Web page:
The output of inverter 20 appears across a secondary winding 140 of transformer 106 and is connected to compressor motor 24 (FIG. 1b) through switches 13, 16 which have already been generally mentioned and which will be discussed in greater detail hereinafter. Windings 104, 112, 120, 122, 140 are all wound on a common core of transformer 106. The combination of battery 22, inverting circuit 20 and compressor motor 24 which has been described thus far is also disclosed in detail in the above-referenced applications, particularly with reference to FIG. 4 thereof. Reference is made thereto for said detailed description. Generally, the arrangement of oscillator 34 using Zener diode 56 as a reference varies the frequency of multivibrator 64 and hence the switching frequency at transistors 102, 110 in accordance with the battery voltage. The output amplitude at winding 140 also varies with battery voltage. The frequency and amplitude variations are correlated to each other so that the waveform of the AC delivered to motor 24 has a constant volt-second product. For example, as the battery voltage decreases, the output amplitude and frequency are decreased. This arrangement has important advantages in operating the compressor motor 24 of a refrigeration system. Although inverter 20 as described herein and the corresponding inverters described in the copending Farr application are preferred, it will be understood that tthe inverter, per se, is not essential to the present invention. However, as will later be apparent, diodes 132, 134 serve a dual purpose in the inverter 20 during DC and AC operation.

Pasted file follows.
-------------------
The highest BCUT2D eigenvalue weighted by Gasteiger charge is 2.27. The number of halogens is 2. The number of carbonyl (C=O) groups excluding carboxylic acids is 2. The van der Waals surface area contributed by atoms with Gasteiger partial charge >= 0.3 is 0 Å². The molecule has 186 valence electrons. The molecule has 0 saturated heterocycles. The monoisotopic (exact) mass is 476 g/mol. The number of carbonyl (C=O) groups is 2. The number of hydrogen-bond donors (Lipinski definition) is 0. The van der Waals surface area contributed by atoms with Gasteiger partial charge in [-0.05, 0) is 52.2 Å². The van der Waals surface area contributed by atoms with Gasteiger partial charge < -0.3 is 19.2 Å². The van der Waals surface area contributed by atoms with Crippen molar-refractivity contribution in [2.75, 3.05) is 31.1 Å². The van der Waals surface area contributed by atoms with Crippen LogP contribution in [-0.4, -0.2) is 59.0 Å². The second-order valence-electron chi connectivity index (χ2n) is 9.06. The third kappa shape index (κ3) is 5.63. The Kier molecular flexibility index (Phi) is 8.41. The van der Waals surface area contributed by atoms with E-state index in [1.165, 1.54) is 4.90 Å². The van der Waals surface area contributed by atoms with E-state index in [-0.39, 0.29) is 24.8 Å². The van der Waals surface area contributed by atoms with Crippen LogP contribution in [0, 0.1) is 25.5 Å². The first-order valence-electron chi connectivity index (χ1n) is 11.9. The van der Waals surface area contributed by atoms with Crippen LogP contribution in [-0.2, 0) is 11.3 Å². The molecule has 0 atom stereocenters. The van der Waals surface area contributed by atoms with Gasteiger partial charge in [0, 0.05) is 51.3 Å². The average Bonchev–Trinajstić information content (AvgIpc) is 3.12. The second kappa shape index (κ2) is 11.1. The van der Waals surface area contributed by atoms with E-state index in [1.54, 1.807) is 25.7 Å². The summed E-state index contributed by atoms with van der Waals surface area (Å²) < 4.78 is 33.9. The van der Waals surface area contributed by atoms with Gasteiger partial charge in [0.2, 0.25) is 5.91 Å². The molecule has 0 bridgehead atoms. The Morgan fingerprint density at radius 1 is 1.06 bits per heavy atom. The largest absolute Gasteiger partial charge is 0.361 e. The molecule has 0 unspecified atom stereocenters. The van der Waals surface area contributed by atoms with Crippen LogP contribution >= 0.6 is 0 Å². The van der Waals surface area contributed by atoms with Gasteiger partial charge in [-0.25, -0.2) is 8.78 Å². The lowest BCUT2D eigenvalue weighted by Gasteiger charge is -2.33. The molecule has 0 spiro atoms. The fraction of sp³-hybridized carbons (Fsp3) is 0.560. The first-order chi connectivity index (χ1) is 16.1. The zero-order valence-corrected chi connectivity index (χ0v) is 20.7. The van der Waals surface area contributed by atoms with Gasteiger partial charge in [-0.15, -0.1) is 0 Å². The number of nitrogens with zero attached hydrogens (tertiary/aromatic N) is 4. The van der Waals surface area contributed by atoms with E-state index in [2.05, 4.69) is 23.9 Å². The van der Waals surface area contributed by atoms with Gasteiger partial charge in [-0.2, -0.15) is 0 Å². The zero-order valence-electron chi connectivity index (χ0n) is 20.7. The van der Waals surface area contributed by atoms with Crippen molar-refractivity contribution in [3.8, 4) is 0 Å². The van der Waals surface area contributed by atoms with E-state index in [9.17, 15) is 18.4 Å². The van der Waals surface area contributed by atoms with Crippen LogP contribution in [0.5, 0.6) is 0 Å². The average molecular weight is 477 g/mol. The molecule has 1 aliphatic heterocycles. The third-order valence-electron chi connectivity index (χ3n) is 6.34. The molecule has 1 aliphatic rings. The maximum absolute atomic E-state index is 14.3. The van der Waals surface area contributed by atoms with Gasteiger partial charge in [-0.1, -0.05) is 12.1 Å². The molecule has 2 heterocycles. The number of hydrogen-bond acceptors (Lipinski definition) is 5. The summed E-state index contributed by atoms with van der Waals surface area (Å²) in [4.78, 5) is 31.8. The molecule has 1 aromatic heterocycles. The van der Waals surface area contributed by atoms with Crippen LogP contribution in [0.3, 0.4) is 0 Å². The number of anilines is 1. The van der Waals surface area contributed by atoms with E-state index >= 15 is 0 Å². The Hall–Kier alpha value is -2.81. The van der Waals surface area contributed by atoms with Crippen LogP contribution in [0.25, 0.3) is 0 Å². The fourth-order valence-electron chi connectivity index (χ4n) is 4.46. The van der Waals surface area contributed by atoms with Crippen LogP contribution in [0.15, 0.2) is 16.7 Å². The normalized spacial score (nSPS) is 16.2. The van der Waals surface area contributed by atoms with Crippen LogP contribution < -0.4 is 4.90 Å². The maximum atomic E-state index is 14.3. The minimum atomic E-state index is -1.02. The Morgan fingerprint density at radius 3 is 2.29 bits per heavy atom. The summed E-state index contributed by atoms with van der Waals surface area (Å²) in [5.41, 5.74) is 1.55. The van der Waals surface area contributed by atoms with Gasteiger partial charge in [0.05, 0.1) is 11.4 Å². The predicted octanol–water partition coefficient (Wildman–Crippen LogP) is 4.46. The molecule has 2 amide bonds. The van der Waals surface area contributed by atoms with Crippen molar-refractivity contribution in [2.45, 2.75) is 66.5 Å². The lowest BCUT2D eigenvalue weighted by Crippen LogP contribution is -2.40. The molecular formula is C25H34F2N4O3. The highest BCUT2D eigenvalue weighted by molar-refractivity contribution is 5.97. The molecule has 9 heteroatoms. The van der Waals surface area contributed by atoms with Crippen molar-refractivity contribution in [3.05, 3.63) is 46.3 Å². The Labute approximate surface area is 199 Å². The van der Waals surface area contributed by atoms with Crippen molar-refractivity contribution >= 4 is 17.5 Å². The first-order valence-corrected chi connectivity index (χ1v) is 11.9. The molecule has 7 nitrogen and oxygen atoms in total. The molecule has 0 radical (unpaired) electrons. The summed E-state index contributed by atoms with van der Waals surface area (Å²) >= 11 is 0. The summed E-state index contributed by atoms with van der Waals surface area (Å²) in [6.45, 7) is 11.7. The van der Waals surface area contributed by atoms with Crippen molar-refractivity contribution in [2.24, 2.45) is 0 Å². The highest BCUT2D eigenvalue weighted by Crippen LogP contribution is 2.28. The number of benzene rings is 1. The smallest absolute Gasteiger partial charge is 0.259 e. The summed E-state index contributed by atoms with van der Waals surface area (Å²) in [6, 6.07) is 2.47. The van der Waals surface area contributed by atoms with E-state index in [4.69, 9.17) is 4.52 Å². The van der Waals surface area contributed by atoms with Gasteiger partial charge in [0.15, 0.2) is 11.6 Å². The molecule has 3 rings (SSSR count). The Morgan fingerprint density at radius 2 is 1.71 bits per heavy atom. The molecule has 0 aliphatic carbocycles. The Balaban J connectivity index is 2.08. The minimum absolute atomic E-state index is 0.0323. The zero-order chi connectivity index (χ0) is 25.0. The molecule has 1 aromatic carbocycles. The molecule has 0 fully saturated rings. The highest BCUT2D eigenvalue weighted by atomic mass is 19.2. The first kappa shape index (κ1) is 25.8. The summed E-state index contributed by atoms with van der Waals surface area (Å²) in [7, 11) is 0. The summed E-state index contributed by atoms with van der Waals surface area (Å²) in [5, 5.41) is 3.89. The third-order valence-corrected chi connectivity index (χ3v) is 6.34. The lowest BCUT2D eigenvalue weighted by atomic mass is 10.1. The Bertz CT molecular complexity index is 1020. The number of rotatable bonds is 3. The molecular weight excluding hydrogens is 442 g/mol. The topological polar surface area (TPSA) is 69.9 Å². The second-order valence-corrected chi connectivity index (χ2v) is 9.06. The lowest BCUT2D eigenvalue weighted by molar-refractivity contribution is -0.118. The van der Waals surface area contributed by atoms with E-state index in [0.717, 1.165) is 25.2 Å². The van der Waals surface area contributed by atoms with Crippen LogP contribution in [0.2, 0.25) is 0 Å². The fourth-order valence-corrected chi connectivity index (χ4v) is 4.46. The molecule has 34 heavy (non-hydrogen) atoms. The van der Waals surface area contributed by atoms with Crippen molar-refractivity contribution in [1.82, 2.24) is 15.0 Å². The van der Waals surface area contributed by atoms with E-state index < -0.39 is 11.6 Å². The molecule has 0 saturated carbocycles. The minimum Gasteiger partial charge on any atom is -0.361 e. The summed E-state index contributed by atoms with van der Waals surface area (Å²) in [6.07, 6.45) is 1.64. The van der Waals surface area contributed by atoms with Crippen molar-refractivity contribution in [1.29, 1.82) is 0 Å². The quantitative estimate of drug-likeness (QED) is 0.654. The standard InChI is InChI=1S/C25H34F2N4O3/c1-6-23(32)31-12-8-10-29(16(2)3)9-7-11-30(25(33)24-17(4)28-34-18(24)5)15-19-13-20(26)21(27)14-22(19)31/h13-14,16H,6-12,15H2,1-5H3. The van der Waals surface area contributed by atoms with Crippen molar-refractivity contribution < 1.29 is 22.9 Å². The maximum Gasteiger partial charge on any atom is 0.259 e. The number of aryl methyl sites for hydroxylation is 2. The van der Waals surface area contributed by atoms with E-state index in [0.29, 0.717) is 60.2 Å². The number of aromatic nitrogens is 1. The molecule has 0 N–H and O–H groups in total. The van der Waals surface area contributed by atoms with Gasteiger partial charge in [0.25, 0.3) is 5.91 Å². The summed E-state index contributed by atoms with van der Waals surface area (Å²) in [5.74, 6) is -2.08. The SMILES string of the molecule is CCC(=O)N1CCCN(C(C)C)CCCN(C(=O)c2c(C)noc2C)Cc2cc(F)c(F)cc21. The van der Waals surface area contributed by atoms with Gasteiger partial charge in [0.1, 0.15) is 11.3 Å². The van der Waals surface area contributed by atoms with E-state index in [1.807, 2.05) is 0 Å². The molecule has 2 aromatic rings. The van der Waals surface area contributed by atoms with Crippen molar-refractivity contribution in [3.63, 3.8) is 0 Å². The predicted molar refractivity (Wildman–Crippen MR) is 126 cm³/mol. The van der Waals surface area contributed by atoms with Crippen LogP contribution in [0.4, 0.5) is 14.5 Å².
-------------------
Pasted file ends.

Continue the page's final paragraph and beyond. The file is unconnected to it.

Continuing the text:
Turning now to FIG. 1b, appliance power cable 11 includes a conventional three-prong plug 152 having an AC hot prong 158, an AC neutral or common prong 154 and a ground prong 156 and adapted for insertion into a conventional grounded wall socket (not shown). The hot and neutral socket receptacles (not shown) of the socket would be connected through a circuit breaker in a household junction box to the utility power lines. The ground receptacle which mates with prong 156 would be connected to earth ground by means of a cold water pipe or by direct wiring to the household junction box. However, this ground connection is sometimes not made or may not be made effectively. Plug 152 may also be connected to household power by means of a two-prong wall receptacle and a two-to-three prong adapter of the type in which the ground receptacle terminates in a pigtail which is to be connected to earth ground at the center screw of the wall socket. This ground connection is frequently ignored. Absence of a ground connection at the household wall socket has heretofore presented a shock hazard. Accordingly, the power supply provided by the present invention and shown in FIG. 1 includes several features to be discussed in detail hereinafter which virtually eliminate the danger of shock hazard regardless of the availability of an earth ground connection at the wall socket.